“Maite, you must have a ton of spoons!” someone told me the other day, after hearing about my day-to-day work/personal life. No, I don’t have a ‘thing’ about cutlery; they were talking about Spoon Theory.
Developed by Christine Miserandino in 2003, she used spoons to explain what it’s like living with chronic illness, using one spoon to represent one unit of mental or physical energy needed to complete everyday tasks. When you’ve used up all your spoons, there is no more energy left do anything else. The theory’s popularity has grown to cover not just chronic illness but also to explain the challenges those with mental illness, disabilities and neurodiversity face trying to get through everyday activities with limited energy (being spoon deficient).
Most of us don’t ever stop to think about whether we will have enough mental or physical energy to get us through a day
We don’t have to. We’re lucky we can take our energy levels for granted and race through each day, juggling multiple priorities at home and at work. However, we should be more mindful of the energy we need and use.
In the market research industry, we’re experts at juggling – so many clients with differing needs, so many simultaneous projects to set up and manage, fieldwork to complete, data to analyse, debriefs to deliver, fast turnarounds, tight deadlines, ever-changing priorities, ever-changing minds, things that go to plan, others that don’t… the list goes on and on. Long hours, heavy workloads, tight deadlines and increasing demands on our time and energy have become the industry norm. ‘Circus-level juggling skills’, ‘extreme executive function’ and ‘endless spoons’ should be shown as essential skills on job ads for market researchers! We need a huge volume of spoons to deal with our research workloads, often at the expense of our personal lives.
We have lives to live outside of market research - as parents, partners, carers, friends
How many times have you felt your work/life balance is out of kilter? How many times have you felt exhausted, stressed, guilty that you’re compromising your loved ones’ needs over your work commitments?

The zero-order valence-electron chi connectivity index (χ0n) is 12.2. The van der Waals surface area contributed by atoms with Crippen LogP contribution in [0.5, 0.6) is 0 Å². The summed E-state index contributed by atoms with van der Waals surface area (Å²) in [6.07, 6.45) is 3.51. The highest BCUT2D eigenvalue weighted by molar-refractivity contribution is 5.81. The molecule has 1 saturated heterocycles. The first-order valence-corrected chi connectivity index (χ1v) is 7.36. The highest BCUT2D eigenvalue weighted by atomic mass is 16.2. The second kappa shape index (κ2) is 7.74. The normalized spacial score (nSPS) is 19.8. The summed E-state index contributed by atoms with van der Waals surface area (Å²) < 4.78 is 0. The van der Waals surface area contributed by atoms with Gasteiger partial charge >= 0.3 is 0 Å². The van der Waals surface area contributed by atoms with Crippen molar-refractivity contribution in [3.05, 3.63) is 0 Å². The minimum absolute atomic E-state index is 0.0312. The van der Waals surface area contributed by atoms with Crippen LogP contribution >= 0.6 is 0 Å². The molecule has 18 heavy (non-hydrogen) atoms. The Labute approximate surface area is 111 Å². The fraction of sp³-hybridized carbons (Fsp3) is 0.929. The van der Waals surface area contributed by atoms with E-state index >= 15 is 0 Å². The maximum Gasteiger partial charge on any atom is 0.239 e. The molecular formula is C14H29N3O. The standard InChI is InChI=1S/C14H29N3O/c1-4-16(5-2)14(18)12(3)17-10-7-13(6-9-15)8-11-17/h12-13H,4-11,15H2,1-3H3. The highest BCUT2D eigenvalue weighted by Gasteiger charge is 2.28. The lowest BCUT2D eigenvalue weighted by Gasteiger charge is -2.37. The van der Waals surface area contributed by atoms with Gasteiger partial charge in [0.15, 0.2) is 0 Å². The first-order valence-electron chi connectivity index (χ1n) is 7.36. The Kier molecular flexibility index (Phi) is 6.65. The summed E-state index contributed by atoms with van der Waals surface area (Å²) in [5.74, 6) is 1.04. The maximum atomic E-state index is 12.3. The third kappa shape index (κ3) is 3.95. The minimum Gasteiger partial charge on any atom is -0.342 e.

As the parent of two neurodivergent children, I have always been acutely aware of the challenges they face by being spoon deficient without ever thinking about my own spoon levels. Till 2021 when my dad had a stroke. I spent many months living with my parents as a carer, helping them adjust to living with my dad’s disability where even the simplest daily task was now impossible for him without our help. All the while, I continued to juggle my work with round-the-clock care, supporting my parents and my children through their own challenges. Making time for me was bottom of the priority mountain.
The physical demands of 24/7 care is tough. The emotional strain is tougher. As the weeks and months rolled on, it felt overwhelming. At times I even wondered if I would have to leave my life in Leeds behind to move back to my hometown permanently; whether I might even have to give up the job I love.
It really didn’t feel like I had enough spoons each day
Throughout, my Boxclever colleagues, my boss and my clients were amazing in their emotional and practical support. Many companies talk of a good work/life balance, but these aren’t empty words at Boxclever; there is a genuine passion to make that balance a reality for all who work there, and it made all the difference to me in those darkest days.
The ad hoc nature of research projects makes our work unpredictable. As an industry we want to attract, nurture, support and retain great talent. Companies can and should help keep workloads manageable, reduce stress, physical or mental health issues, and avoid burnout. How? With good resourcing levels, recruiting well ahead of workload crises, having detailed forward-planning, having honest client/agency discussions about what is essential or feasible, and giving staff the autonomy to say ‘no’. And we all need to take responsibility ourselves for monitoring our own energy levels to keep things in balance.
It takes a ton of spoons to juggle research work and personal lives. It’s easy to lose sight of how many spoons we need each day but we’re not superhumans with an infinite number of spoons. I no longer take for granted my physical or mental energy levels. Neither should you – keep an eye on your spoons!